- Any assets without a named beneficiary (such as a life insurance policy) will pass through probate, even if you have a will. This process can take months or years, while your loved ones wait to receive their share of your estate. With a living trust, however, assets can be passed down immediately.
- Creating a will can be a cheap – or even free – process. Establishing a trust, however, is a bit more complex and can cost hundreds or even thousands of dollars.
- You can make requests and name stipulations in your will. However, your heirs don’t necessarily have to follow them after you’re gone (depending on the conditions and even your state). With a trust, you can dictate how and when assets are disbursed. You’ll also have a trustee around to manage the process.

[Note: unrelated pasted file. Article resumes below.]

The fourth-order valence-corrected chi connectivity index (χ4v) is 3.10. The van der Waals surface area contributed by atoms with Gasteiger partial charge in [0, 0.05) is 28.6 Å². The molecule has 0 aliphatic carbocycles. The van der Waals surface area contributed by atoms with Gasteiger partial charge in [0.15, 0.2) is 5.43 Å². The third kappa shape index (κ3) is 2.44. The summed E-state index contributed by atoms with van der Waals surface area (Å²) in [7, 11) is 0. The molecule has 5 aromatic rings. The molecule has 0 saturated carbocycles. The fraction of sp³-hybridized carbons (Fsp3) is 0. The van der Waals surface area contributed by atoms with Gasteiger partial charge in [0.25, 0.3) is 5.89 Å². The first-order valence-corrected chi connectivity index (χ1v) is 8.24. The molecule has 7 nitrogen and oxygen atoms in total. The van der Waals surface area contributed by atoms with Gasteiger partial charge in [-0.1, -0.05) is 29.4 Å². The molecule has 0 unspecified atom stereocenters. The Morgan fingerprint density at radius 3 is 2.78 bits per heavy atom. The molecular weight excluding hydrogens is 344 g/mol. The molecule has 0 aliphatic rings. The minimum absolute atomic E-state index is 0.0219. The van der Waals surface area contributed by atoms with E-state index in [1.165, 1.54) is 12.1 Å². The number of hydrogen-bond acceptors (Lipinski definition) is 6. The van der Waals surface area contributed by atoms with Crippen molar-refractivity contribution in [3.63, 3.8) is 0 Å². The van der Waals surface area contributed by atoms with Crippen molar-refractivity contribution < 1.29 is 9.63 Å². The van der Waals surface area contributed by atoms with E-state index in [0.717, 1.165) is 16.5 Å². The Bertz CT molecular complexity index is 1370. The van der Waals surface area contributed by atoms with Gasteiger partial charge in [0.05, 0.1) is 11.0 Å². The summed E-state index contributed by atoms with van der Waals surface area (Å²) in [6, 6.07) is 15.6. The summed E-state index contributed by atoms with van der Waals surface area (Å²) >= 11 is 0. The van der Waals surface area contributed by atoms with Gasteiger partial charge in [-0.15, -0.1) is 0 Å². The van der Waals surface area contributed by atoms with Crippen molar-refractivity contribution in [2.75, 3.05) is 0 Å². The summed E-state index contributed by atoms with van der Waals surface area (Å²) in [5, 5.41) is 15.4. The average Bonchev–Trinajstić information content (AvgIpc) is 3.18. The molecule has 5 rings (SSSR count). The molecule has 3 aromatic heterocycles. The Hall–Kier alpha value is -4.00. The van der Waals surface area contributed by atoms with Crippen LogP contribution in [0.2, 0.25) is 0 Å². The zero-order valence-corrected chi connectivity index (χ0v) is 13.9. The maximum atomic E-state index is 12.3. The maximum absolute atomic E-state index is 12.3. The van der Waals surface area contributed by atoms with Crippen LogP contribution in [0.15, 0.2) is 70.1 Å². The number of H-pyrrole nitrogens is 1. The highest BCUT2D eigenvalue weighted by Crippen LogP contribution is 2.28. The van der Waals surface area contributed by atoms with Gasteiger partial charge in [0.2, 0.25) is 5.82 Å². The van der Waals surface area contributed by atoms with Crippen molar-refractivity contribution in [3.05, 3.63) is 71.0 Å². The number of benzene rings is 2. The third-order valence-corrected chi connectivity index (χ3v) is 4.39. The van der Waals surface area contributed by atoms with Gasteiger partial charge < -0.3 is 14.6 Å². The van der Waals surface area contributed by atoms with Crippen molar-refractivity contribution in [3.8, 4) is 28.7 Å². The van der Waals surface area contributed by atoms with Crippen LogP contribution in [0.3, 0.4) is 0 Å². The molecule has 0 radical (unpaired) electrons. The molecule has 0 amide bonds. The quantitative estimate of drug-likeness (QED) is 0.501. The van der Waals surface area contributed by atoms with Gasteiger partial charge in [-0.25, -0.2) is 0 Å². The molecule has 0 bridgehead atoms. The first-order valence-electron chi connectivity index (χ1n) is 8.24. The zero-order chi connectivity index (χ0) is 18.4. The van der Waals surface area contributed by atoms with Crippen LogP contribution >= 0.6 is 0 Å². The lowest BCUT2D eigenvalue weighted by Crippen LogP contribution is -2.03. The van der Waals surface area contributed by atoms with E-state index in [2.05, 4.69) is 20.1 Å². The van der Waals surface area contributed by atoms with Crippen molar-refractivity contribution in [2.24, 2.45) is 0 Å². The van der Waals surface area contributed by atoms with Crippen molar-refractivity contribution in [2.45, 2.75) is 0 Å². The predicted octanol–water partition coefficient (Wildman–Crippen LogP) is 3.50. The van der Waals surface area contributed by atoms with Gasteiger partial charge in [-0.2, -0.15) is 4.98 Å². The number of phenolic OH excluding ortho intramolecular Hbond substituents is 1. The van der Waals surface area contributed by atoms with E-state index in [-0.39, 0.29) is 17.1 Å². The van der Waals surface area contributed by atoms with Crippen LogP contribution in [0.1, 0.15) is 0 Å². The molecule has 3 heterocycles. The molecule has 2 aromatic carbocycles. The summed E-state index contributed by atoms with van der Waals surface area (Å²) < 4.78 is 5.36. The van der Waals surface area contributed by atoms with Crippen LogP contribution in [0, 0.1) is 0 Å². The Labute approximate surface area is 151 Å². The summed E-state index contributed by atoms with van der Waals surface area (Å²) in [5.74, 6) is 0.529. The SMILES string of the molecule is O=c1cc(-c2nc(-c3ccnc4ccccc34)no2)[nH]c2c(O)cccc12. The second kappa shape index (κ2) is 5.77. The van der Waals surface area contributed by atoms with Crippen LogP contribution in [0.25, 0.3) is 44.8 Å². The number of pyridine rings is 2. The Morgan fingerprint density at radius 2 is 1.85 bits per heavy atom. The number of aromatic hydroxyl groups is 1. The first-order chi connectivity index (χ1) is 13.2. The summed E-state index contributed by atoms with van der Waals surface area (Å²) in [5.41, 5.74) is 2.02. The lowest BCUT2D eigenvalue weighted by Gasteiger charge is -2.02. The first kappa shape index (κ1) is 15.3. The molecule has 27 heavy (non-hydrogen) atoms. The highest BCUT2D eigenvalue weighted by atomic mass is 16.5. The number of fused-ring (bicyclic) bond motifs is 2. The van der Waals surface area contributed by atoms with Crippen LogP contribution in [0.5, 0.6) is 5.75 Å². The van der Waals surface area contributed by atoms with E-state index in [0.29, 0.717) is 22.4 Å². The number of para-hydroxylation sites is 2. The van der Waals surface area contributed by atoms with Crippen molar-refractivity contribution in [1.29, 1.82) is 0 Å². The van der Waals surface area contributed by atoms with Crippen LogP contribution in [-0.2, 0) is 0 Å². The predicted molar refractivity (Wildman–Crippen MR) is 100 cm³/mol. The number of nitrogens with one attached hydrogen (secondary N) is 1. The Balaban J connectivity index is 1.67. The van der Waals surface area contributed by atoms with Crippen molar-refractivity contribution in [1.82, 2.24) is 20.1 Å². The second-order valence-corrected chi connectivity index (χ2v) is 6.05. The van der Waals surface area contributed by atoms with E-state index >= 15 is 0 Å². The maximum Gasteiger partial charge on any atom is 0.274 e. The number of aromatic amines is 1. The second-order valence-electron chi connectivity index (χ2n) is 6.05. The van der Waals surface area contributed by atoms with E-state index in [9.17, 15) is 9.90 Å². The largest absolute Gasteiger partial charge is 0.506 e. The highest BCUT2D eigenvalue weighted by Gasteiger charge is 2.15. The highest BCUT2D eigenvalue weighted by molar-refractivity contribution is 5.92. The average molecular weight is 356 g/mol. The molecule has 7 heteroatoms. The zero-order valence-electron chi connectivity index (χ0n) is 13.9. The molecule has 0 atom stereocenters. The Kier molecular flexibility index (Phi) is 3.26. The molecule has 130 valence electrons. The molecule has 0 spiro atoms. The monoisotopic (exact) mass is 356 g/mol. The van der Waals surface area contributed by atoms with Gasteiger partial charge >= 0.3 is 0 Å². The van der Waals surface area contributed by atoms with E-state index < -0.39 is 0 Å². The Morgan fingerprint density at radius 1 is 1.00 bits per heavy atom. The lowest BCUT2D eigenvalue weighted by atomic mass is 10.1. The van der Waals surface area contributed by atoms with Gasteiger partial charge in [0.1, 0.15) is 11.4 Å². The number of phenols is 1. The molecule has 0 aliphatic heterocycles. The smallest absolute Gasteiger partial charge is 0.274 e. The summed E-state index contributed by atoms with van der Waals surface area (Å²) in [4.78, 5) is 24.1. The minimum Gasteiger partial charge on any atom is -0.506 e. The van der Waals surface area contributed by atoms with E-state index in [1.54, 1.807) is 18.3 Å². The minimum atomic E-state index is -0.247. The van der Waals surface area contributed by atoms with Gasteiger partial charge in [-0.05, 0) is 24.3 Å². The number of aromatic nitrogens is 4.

The Bottom Line
Though a bit more complex and costly than a will, a living trust can be a valuable financial tool for individuals of any net worth who have real estate assets to pass along. A living trust allows your estate to pass on to your loved ones without going through the probate courts. With this trust you can stipulate exactly where your assets go and even when they are disbursed. You can designate yourself as the trustee while you’re alive and name a successor trustee who will take over once you die.
Tips for Estate Planning
- If you’re wondering how to create an estate plan or how to adjust it, consider working with a financial advisor. Finding a qualified financial advisor doesn’t have to be hard. SmartAsset’s free tool matches you with up to three financial advisors in your area, and you can interview your advisor matches at no cost to decide which one is right for you. If you’re ready to find an advisor who can help you achieve your financial goals, get started now.
- No matter what age you are, start thinking about retirement now. Use SmartAsset’s free retirement calculator to see how much money you’ll need to retire, and if you have access to a workplace retirement plan like a 401(k) make sure you take advantage.